Complicating research decisions further, shuffled in amongst the tech cards is occasionally a free unit or large resource deposit. Selecting them often means recruiting a military unit you couldn't otherwise produce or gaining a resource not present in your territory--a valuable prize, undoubtedly, but evaluating the short term boost against delaying a useful technology is an agonising process.
Religion has undergone a similar reappraisal. Players can found a religion, but once that faith has been released into the wild, as it were, its specific tenets and beliefs can be determined by all players. Religions are upgraded via Theologies with bonuses that are applied globally, so that whichever player decides to make Zoroastrianism a Mythological religion, for example, is making that decision for the whole world. As Johnson notes, "If the player shares a religion with another nation, be aware that the other nation may establish its Theologies if the player doesn’t do so first".
"Both elements intend to address weaknesses in Civ's millennia-spanning ambitions...”
Old World limits the scope of Civ, shortening the timescale to two centuries of Classical Antiquity and focusing exclusively on major period cultures of the Mediterranean and Middle East, from Rome to Babylon to Egypt. At the same time it digs deeper into the leadership of its empires, nodding towards Crusader Kings by concerning you with familial relationships and lines of succession. Both elements intend to address weaknesses in Civ's millennia-spanning ambitions. Mohawk doesn't have to worry about designing consistent combat systems that support both spearmen and stealth bombers, for example, but there are other benefits, too.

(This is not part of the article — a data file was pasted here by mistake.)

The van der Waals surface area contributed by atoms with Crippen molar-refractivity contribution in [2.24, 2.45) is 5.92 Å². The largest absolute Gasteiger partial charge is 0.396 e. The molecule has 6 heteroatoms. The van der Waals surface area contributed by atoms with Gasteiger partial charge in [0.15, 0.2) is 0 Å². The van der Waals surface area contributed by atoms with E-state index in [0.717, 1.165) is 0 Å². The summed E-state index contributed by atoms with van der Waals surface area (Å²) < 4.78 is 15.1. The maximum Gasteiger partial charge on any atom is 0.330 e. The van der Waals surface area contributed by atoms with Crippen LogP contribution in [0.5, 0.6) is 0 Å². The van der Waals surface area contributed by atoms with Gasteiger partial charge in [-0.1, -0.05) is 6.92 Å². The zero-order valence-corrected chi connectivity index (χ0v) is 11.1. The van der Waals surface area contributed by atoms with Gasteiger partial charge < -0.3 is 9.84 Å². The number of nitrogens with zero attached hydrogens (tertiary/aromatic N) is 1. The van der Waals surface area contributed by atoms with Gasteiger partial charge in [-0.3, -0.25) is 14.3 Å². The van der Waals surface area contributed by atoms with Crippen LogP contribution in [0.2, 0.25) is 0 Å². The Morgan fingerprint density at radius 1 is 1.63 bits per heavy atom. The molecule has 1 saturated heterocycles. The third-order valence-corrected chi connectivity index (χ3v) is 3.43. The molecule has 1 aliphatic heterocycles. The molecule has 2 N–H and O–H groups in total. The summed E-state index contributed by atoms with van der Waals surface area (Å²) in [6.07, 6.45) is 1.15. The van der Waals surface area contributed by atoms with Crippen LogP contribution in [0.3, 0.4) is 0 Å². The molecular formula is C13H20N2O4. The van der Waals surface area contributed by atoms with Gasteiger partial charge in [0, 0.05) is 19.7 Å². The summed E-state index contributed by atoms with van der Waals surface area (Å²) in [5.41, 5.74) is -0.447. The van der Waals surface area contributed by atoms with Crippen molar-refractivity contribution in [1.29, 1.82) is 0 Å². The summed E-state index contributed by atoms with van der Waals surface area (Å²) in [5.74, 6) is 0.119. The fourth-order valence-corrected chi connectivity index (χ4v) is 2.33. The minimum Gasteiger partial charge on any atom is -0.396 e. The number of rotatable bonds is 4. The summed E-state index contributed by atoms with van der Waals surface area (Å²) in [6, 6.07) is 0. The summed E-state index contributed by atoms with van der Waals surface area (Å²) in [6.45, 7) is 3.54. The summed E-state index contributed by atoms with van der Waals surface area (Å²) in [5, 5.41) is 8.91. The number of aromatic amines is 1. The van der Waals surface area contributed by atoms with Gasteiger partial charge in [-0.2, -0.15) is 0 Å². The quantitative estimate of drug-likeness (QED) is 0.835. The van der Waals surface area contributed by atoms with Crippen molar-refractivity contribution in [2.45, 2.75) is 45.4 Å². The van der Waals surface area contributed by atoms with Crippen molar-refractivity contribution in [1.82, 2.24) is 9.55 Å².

"Many parts of the design are easier if it focuses on a smaller slice of history because we don’t need to introduce major new game mechanics in the final quarter of the game," Johnson concludes.
"However, the best part of playing at a human time scale is that, perhaps ironically, it makes major changes in fortune more palatable because the success or failure of a nation is often tied to the strengths and weaknesses (and quirks) of the leader. Which, of course, is historical in a way that a game of Civ’s scale can never be.
"A sudden war or abrupt peace because a rival nation has a new leader makes a lot more thematic sense than a long-running ally in Civ suddenly turning on you."
Like Off World Trading Company before it, Old World launched in Early Access in 2020 only on the Epic Games Store
. There's a sense that this period of EGS exclusivity allowed Johnson and his team to gain the real world player feedback they wanted as they continued development while not being on Steam allowed them to remain low-key enough to manage that process with the resources of a small studio.
On July 1st, after nearly 60 near-weekly game updates, Old World will hit its Version 1.0 release and for the time being at least will remain exclusive to the Epic Games Store. Development will continue beyond that date, of course. There are always more orders to give.